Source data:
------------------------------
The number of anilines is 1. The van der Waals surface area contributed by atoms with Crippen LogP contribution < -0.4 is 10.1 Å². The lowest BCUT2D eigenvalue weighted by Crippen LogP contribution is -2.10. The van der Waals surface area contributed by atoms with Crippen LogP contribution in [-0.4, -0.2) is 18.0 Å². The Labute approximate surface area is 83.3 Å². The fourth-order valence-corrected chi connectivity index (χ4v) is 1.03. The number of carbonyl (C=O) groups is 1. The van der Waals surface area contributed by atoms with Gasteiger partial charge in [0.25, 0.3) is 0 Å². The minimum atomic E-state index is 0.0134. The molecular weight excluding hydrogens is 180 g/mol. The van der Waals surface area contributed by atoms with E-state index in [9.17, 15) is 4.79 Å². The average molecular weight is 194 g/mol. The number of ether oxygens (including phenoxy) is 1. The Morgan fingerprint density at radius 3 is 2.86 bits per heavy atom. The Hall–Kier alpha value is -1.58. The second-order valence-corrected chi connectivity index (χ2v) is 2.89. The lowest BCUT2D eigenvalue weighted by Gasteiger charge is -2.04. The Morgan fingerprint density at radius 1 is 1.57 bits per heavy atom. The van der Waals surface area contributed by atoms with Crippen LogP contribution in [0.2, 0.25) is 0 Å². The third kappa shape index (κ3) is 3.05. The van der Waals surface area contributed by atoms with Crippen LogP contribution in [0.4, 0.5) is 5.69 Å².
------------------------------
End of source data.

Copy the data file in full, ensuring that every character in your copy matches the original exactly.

The number of anilines is 1. The van der Waals surface area contributed by atoms with Crippen LogP contribution < -0.4 is 10.1 Å². The lowest BCUT2D eigenvalue weighted by Crippen LogP contribution is -2.10. The van der Waals surface area contributed by atoms with Crippen LogP contribution in [-0.4, -0.2) is 18.0 Å². The Labute approximate surface area is 83.3 Å². The fourth-order valence-corrected chi connectivity index (χ4v) is 1.03. The number of carbonyl (C=O) groups is 1. The van der Waals surface area contributed by atoms with Gasteiger partial charge in [0.25, 0.3) is 0 Å². The minimum atomic E-state index is 0.0134. The molecular weight excluding hydrogens is 180 g/mol. The van der Waals surface area contributed by atoms with E-state index in [9.17, 15) is 4.79 Å². The average molecular weight is 194 g/mol. The number of ether oxygens (including phenoxy) is 1. The Morgan fingerprint density at radius 3 is 2.86 bits per heavy atom. The Hall–Kier alpha value is -1.58. The second-order valence-corrected chi connectivity index (χ2v) is 2.89. The lowest BCUT2D eigenvalue weighted by Gasteiger charge is -2.04. The Morgan fingerprint density at radius 1 is 1.57 bits per heavy atom. The van der Waals surface area contributed by atoms with Crippen LogP contribution in [0.2, 0.25) is 0 Å². The third kappa shape index (κ3) is 3.05. The van der Waals surface area contributed by atoms with Crippen LogP contribution in [0.4, 0.5) is 5.69 Å².